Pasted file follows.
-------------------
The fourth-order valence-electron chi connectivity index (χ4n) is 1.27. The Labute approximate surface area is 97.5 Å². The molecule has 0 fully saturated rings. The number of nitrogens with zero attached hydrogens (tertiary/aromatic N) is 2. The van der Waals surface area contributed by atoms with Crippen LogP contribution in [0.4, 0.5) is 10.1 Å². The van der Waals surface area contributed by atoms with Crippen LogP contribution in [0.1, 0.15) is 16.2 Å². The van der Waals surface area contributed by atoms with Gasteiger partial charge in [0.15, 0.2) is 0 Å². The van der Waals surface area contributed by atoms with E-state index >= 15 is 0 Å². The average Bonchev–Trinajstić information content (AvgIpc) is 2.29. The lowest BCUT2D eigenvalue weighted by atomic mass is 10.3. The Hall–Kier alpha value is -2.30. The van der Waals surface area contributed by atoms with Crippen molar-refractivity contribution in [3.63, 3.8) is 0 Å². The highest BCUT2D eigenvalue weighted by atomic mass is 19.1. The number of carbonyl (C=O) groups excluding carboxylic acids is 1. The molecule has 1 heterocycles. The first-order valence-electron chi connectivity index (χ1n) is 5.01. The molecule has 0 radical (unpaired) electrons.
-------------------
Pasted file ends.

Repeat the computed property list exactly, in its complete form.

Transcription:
The fourth-order valence-electron chi connectivity index (χ4n) is 1.27. The Labute approximate surface area is 97.5 Å². The molecule has 0 fully saturated rings. The number of nitrogens with zero attached hydrogens (tertiary/aromatic N) is 2. The van der Waals surface area contributed by atoms with Crippen LogP contribution in [0.4, 0.5) is 10.1 Å². The van der Waals surface area contributed by atoms with Crippen LogP contribution in [0.1, 0.15) is 16.2 Å². The van der Waals surface area contributed by atoms with Gasteiger partial charge in [0.15, 0.2) is 0 Å². The van der Waals surface area contributed by atoms with E-state index >= 15 is 0 Å². The average Bonchev–Trinajstić information content (AvgIpc) is 2.29. The lowest BCUT2D eigenvalue weighted by atomic mass is 10.3. The Hall–Kier alpha value is -2.30. The van der Waals surface area contributed by atoms with Crippen molar-refractivity contribution in [3.63, 3.8) is 0 Å². The highest BCUT2D eigenvalue weighted by atomic mass is 19.1. The number of carbonyl (C=O) groups excluding carboxylic acids is 1. The molecule has 1 heterocycles. The first-order valence-electron chi connectivity index (χ1n) is 5.01. The molecule has 0 radical (unpaired) electrons.